Streams

How Words on a Page Become Images in Our Minds

Wednesday, August 20, 2014

Reading Peter Mendelsund, Knopf's associate art director, explores how we visualize images from reading works of literature. (Copyright: LoloStock/Shutterstock)

Did Tolstoy really describe Anna Karenina? Did Melville ever really tell us what, exactly, Ishmael looked like? As readers, our ability to create an image of a character doesn’t really depend on our ability to see a  picture of them. Peter Mendelsund, Knopf's associate art director, explores how we visualize images from reading works of literature. He combines his profession as an award-winning designer, his first career as a classically trained pianist, and his love of literature to write a provocative and unusual investigations into how we understand the act of reading—What We See When We Read. He’ll also talk about the art of book design, and his book Cover.

Knopf
House of Meetings by Martin Amis. From Cover by Peter Mendelsund
Knopf
C by Tom McCarthy. From Cover by Peter Mendelsund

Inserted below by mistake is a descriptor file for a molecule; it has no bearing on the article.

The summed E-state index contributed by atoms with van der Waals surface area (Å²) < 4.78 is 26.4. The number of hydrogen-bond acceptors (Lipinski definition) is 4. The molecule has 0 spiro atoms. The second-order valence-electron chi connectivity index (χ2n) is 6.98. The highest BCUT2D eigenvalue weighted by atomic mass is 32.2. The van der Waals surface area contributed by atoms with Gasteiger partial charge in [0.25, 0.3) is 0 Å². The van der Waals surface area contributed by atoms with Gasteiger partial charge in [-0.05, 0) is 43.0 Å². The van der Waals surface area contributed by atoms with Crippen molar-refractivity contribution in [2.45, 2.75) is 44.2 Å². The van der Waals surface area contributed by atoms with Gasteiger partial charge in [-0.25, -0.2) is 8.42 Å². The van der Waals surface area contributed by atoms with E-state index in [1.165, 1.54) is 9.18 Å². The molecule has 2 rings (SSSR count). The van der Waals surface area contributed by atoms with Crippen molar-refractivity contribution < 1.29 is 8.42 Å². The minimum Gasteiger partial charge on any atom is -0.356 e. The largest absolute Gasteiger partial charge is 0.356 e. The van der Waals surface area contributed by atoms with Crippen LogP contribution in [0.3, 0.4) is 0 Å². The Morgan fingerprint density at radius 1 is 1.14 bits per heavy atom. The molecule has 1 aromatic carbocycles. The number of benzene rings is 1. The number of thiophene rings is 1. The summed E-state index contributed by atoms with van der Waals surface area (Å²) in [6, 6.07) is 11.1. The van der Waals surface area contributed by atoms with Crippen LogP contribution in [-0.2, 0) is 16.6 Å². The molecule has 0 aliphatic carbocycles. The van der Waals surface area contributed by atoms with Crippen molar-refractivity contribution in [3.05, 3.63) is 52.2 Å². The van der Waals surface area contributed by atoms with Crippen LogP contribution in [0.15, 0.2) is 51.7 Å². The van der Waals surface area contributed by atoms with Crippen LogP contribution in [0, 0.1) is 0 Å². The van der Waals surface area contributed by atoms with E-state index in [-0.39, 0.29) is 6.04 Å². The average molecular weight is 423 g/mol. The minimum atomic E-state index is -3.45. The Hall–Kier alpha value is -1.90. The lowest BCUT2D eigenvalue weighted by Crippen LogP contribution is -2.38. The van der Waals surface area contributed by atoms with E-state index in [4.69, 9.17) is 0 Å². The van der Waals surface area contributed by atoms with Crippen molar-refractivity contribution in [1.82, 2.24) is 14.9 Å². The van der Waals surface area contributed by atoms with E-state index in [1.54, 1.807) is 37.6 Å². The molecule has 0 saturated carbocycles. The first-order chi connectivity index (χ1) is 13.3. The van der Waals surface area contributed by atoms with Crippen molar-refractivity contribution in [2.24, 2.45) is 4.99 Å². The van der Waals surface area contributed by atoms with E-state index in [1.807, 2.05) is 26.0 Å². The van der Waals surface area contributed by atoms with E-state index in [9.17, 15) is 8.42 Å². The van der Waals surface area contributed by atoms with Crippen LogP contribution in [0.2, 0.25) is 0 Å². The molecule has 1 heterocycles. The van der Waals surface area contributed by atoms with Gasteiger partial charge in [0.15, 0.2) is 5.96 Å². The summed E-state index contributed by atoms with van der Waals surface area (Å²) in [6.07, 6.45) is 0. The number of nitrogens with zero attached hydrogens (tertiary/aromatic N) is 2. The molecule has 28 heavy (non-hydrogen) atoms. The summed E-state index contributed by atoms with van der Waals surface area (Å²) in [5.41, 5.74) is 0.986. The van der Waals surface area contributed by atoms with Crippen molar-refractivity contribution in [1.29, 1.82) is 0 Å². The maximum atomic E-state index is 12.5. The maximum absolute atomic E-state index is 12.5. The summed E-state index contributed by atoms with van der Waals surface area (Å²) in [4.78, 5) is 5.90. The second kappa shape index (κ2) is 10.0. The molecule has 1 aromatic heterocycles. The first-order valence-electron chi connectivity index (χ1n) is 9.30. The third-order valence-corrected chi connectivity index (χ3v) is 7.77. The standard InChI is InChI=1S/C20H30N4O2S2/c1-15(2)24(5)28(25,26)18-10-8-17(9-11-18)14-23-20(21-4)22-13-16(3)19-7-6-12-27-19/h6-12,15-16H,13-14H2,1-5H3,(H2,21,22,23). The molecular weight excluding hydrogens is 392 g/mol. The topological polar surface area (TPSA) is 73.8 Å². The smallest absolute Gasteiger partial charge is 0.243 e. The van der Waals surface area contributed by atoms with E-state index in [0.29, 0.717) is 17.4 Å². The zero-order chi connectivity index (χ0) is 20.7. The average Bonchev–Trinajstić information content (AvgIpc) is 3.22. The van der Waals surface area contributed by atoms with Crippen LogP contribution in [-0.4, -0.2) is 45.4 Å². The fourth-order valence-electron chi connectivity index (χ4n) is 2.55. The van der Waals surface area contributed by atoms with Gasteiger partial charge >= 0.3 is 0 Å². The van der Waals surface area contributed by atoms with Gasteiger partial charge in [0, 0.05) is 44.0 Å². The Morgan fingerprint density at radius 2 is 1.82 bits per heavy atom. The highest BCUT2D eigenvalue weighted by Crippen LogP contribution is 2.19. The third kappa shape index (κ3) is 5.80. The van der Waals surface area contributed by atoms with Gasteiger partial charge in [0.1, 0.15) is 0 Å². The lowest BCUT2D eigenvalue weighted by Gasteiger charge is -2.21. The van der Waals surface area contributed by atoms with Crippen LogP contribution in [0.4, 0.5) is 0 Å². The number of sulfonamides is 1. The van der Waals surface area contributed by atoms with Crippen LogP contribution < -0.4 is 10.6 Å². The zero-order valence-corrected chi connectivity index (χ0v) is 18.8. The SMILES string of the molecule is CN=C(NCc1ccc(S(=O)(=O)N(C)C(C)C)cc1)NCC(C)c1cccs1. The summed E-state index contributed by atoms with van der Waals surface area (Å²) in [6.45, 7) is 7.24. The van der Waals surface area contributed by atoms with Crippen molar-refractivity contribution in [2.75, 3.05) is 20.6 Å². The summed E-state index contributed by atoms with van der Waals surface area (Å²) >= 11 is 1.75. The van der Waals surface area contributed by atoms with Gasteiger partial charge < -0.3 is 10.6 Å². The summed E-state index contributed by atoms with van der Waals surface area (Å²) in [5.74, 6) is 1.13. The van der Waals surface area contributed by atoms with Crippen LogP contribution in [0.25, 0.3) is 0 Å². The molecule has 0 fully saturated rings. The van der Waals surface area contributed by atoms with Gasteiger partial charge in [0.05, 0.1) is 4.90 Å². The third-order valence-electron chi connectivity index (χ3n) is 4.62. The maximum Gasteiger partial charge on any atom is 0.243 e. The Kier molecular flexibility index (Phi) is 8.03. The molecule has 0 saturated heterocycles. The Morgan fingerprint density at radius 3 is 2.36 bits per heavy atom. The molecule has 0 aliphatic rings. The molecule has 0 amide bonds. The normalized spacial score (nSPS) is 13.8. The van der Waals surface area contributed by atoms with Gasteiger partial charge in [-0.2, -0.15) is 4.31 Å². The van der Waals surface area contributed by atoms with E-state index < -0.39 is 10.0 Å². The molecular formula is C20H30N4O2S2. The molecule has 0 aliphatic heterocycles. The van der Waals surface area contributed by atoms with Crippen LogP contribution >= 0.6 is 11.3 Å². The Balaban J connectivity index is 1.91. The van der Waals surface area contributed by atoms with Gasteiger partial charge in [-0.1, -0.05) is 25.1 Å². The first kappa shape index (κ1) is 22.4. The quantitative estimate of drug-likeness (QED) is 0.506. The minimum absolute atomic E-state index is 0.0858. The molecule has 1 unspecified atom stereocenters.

Vintage
The Republic by Plato. From Cover by Peter Mendelsund
Knopf
The Girl With The Dragon Tattoo by Stieg Larsson. From Cover by Peter Mendelsund
Courtesy of Vintage Books
The Man Who Hated Women by Stieg Larsson. From Cover by Peter Mendelsund

Guests:

Peter Mendelsund

Comments [4]

Jim B

I think the Dragon Tattoo movie picked up on the blood theme for the opening credits!

Aug. 20 2014 01:19 PM
Alex from Brooklyn

I am an artist who works primarily in text, so font design is at the forefront of my visual and conceptual concerns. But I also worked as an art framer for about seven years. Much like how I think a book jacket should function, my main concern in helping clients to choose a frame for their artwork was to make the frame disappear. A frame serves the purpose to present (and preserve) the art, but should never distract from the work--or, like a book jacket, influence the reading or understanding of the piece. Subtlety is always key, though more difficult to achieve than it would seem.

Aug. 20 2014 01:18 PM

>> Roger Moore is too gentile, too polite to be James Bond - Ever!

I totally agree. But he was PERFECT as The Saint.

Aug. 20 2014 01:08 PM

Tell you what I don't see...

Roger Moore is too gentile, too polite to be James Bond - Ever! (Only kids and folks who haven't picked up a James Bond thriller could accept him.)

Paul Bettany is too fair and too tall to be Stephen Maturin. Although Crowe was a good Aubrey and Heath Ledger(RIP) would have been even better! Tim Roth would have worked better as Maturin.

Aug. 20 2014 12:35 PM

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